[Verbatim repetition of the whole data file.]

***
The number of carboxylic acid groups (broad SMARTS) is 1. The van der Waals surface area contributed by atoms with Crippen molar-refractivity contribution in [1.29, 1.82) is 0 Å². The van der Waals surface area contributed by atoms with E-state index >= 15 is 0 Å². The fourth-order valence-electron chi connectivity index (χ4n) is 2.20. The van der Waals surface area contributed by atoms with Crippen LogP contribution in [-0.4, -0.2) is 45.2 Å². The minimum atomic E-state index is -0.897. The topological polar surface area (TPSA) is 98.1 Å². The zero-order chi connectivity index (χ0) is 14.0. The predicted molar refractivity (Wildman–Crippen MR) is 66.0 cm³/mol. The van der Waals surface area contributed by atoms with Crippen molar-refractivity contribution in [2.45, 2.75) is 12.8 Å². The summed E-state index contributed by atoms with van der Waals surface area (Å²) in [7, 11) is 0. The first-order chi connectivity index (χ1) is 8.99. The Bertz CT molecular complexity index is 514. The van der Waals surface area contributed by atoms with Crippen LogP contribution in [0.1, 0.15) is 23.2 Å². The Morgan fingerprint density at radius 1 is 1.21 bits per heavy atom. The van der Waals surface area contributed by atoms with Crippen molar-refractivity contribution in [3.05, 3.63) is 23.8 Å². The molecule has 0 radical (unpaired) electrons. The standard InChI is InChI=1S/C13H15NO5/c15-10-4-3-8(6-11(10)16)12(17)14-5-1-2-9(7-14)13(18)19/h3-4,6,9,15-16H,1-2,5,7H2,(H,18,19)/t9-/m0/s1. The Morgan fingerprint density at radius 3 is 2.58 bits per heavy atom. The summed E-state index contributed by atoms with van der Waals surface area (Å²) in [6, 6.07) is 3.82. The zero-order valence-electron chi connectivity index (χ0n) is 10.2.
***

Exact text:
The number of carboxylic acid groups (broad SMARTS) is 1. The van der Waals surface area contributed by atoms with Crippen molar-refractivity contribution in [1.29, 1.82) is 0 Å². The van der Waals surface area contributed by atoms with E-state index >= 15 is 0 Å². The fourth-order valence-electron chi connectivity index (χ4n) is 2.20. The van der Waals surface area contributed by atoms with Crippen LogP contribution in [-0.4, -0.2) is 45.2 Å². The minimum atomic E-state index is -0.897. The topological polar surface area (TPSA) is 98.1 Å². The zero-order chi connectivity index (χ0) is 14.0. The predicted molar refractivity (Wildman–Crippen MR) is 66.0 cm³/mol. The van der Waals surface area contributed by atoms with Crippen molar-refractivity contribution in [2.45, 2.75) is 12.8 Å². The summed E-state index contributed by atoms with van der Waals surface area (Å²) in [7, 11) is 0. The first-order chi connectivity index (χ1) is 8.99. The Bertz CT molecular complexity index is 514. The van der Waals surface area contributed by atoms with Crippen LogP contribution in [0.1, 0.15) is 23.2 Å². The Morgan fingerprint density at radius 1 is 1.21 bits per heavy atom. The van der Waals surface area contributed by atoms with Crippen molar-refractivity contribution in [3.05, 3.63) is 23.8 Å². The molecule has 0 radical (unpaired) electrons. The standard InChI is InChI=1S/C13H15NO5/c15-10-4-3-8(6-11(10)16)12(17)14-5-1-2-9(7-14)13(18)19/h3-4,6,9,15-16H,1-2,5,7H2,(H,18,19)/t9-/m0/s1. The Morgan fingerprint density at radius 3 is 2.58 bits per heavy atom. The summed E-state index contributed by atoms with van der Waals surface area (Å²) in [6, 6.07) is 3.82. The zero-order valence-electron chi connectivity index (χ0n) is 10.2.